Another thing I have noticed is that patients get really annoyed when nursing students are constantly in the room. I remember when patients loved for students to visit with them. Now, that seems to be changing to also. The face of health care is changing...

Thanks so much for your postings.

Last edited by Nursing Editor; 01/22/09 08:17 PM.

Bethany Derricott, BSN, RN
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Originally Posted By: Helen Wharton
New nurses need to be petrified of making a mistake. Mistakes can be lethal, and that heavy responsibility needs to be in the front of their minds at all times.


I think there is a very big difference between being petrified of making a mistake (which can make you freeze up in a time of crisis and forget things) and having a healthy respect that things can easily go wrong in the medical field.

I was a surgical tech, so my experience was in the OR only, but I thrived in the trauma cases, that was where my talent seemed to lie. I was also quickly trained for the orthopedic and neuro teams because I did learn quickly and I did not crack under pressure (and the neurosurgeon we had loved to test the nerve of new recruits!)

But as far as instructors went, we always called them by their last names. Doctors and our supervisors were also called by their last names, and a few nurses that had been there for so many years that everyone was just kind of used to calling them that! But our surgical "teams" were literally that, we were teams that worked together and pulled call together so that we were completely comfortable working any surgery and knew how each other tended to think. It was made of of 1 RN and two techs, then others might be called on to float if needed.


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Michelle, great point..."I think there is a very big difference between being petrified of making a mistake (which can make you freeze up in a time of crisis and forget things) and having a healthy respect that things can easily go wrong in the medical field." As you indicated, teamwork is so important. The things we do to help patients are often critical to their health and well being. As nurses and techs, we need to not only take care of our patients, but also each other! Thanks for your input, Michelle.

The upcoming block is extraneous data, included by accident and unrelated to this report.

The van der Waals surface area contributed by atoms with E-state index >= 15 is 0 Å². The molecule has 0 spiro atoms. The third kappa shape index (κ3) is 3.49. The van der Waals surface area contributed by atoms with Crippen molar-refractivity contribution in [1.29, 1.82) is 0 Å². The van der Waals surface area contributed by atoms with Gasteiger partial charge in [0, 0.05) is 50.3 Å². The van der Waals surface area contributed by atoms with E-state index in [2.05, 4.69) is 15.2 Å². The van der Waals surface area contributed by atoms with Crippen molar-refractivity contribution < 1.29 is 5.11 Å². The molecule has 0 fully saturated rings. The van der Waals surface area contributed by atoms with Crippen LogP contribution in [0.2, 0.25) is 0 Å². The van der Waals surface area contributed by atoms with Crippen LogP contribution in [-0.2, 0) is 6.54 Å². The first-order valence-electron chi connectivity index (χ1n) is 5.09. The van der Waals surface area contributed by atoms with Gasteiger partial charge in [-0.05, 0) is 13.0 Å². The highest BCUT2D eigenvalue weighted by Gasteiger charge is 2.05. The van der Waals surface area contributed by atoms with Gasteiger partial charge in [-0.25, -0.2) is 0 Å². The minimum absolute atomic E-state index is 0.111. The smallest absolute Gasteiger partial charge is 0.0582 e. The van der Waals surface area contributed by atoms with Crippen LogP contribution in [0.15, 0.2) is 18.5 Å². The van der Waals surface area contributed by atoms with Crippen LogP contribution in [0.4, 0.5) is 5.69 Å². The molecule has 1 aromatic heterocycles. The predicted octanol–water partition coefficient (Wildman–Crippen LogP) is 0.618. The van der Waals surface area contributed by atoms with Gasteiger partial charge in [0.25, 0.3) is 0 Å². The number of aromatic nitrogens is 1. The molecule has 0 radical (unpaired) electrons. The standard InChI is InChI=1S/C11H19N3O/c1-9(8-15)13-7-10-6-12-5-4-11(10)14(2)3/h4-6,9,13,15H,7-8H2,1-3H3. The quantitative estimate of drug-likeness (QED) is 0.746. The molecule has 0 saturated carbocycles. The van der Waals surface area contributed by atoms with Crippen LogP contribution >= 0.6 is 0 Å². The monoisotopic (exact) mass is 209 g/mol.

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It is not uncommon to freeze up during your first code or your first trauma case, that's normal. Fear is a very healthy thing, especially in nursing. The attitude of new nurses is what drives me crazy. When I graduated, I went to work on a really tough med/surg floor. Very little time actually being precepted, 8-12 pts (on a good day). But we came together as a team, we supported each other and learned from each other. I have to honest in that, even through it was hard, I loved it and loved the people I worked with. We had certain doctors which we would speak to in only a professional manner and others who requested that we call them by there first name. The one thing that I did and that I taught new nurses, was that it is inappropiate to call a doctor by his first name in a patient's room. They thought I had 2 heads. They didn't understand the perception of professionalism that they needed to maintain. It's nice as a travel nurse, I don't precept anymore and after 13 weeks, I'm off to something different. I don't know where nursing is headed, and sometimes I don't want to think about it. Nursing schools are changing and I don't know if its for the better.